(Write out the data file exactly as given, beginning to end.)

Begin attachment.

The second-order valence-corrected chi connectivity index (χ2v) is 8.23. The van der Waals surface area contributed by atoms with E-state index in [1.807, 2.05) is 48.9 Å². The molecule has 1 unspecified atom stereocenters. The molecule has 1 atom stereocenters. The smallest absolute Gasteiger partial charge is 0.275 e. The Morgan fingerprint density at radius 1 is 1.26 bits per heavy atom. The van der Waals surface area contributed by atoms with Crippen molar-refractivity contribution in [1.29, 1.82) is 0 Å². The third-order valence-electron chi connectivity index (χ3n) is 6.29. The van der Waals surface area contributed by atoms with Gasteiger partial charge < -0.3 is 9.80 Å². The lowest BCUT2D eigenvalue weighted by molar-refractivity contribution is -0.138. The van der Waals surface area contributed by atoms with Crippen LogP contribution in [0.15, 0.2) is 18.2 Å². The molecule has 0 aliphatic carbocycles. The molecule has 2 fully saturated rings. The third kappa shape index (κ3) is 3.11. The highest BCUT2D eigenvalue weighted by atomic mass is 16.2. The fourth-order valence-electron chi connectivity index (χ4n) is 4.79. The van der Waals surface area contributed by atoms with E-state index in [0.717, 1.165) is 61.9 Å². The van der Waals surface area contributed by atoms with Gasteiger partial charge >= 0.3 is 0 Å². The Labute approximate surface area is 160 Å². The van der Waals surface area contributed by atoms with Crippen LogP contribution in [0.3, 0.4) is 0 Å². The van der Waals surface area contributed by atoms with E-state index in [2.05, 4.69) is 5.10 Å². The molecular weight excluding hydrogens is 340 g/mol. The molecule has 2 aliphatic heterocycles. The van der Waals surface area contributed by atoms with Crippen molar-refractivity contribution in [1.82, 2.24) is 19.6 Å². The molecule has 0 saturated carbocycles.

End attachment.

The second-order valence-corrected chi connectivity index (χ2v) is 8.23. The van der Waals surface area contributed by atoms with E-state index in [1.807, 2.05) is 48.9 Å². The molecule has 1 unspecified atom stereocenters. The molecule has 1 atom stereocenters. The smallest absolute Gasteiger partial charge is 0.275 e. The Morgan fingerprint density at radius 1 is 1.26 bits per heavy atom. The van der Waals surface area contributed by atoms with Crippen molar-refractivity contribution in [1.29, 1.82) is 0 Å². The third-order valence-electron chi connectivity index (χ3n) is 6.29. The van der Waals surface area contributed by atoms with Gasteiger partial charge < -0.3 is 9.80 Å². The lowest BCUT2D eigenvalue weighted by molar-refractivity contribution is -0.138. The van der Waals surface area contributed by atoms with Crippen LogP contribution in [0.15, 0.2) is 18.2 Å². The molecule has 0 aliphatic carbocycles. The molecule has 2 fully saturated rings. The third kappa shape index (κ3) is 3.11. The highest BCUT2D eigenvalue weighted by atomic mass is 16.2. The fourth-order valence-electron chi connectivity index (χ4n) is 4.79. The van der Waals surface area contributed by atoms with E-state index in [0.717, 1.165) is 61.9 Å². The van der Waals surface area contributed by atoms with Gasteiger partial charge >= 0.3 is 0 Å². The Labute approximate surface area is 160 Å². The van der Waals surface area contributed by atoms with Crippen LogP contribution in [0.3, 0.4) is 0 Å². The van der Waals surface area contributed by atoms with E-state index in [2.05, 4.69) is 5.10 Å². The molecular weight excluding hydrogens is 340 g/mol. The molecule has 2 aliphatic heterocycles. The van der Waals surface area contributed by atoms with Crippen molar-refractivity contribution in [1.82, 2.24) is 19.6 Å². The molecule has 0 saturated carbocycles.